Blackwork Filling Patterns - Needlecase (a kit for the West Kingdom Needleworkers Guild and the Queen's Gift Chest 2002-7) - all period patterns
Done on 28 ct. linen, the design is drawn on and then filled. The instructions provide several different filling patterns that can be placed in any open section. While using multiple filling patterns in this manner is not in itself a period style, it does allow the student to experience different patterns. Historically all the petals would most likely be done in the same pattern while accenting items like leaves done in another pattern. In addition, historically the designs would be much smaller with 3 flowers filling the same space where there is one in this design. This version of the needlecase was then accented with gold thread and spangles. [This project is still available as a class.]
Blackwork Filling Pattern - Bookmark (taught at GWW '02) - a period filling pattern
Done on an Aida 14 ct premade bookmark, this class works on how to breakdown a filling pattern into its components. This particular pattern has vertical, horizontal, and diagonal elements. It takes multiple runs to workup the pattern layer by layer.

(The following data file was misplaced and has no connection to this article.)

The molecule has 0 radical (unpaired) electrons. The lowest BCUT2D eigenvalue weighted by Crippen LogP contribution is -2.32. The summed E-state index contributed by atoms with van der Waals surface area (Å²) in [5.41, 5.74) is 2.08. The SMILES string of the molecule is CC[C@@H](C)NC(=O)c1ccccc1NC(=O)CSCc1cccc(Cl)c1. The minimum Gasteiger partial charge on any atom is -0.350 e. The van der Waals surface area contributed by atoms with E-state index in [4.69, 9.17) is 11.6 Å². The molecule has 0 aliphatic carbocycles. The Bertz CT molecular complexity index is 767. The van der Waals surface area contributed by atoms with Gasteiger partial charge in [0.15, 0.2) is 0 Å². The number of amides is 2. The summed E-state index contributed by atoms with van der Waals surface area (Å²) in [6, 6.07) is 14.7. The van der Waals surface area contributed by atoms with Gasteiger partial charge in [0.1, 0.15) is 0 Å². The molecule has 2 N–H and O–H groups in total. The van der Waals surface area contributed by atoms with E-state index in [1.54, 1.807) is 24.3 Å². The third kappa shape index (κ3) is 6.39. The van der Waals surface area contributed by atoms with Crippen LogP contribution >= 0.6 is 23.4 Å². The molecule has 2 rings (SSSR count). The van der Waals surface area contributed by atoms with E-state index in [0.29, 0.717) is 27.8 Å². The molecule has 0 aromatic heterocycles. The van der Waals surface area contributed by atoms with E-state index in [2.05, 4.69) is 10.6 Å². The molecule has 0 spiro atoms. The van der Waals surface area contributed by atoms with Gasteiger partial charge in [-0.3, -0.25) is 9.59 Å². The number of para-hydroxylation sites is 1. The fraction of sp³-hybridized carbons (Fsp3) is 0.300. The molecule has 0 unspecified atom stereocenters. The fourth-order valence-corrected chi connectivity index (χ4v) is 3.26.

[This project is still available as a class.]
Blackwork Bookmark - test band pattern for Blackwork basics class - from Anonymous: A Woman and Her Work
This band bookmark was taught as a beginning blackwork class (1999-2002). The simple design works well to learn doing outbound runs, starts and stops, double running, backstitch, speckling, and pattern reversal. Again a commercial 14 ct Aida bookmark was used so that the student could complete the project in a short time and feel the success of completion. Another thing that I feel is vitally important as a teacher, is that the beginning needlework student do a project that they can complete and use in a limited period of time. Then, over time they can reflect back on the project with pride and consider moving forward to a more challenging project.
Hints and Techniques for doing Blackwork Filling Patterns
Blackwork is about making lines that in turn form patterns. Therefore, the objective is to make the lines as clean as possible.
1. Keep your needle as perpendicular to the fabric as possible. Since your thread follows your needle, you want the thread as straight in the hole as you can get it.
2. Blackwork is not about pulling on the fabric or looping. Keep your tension even -- not too tight and not too loose.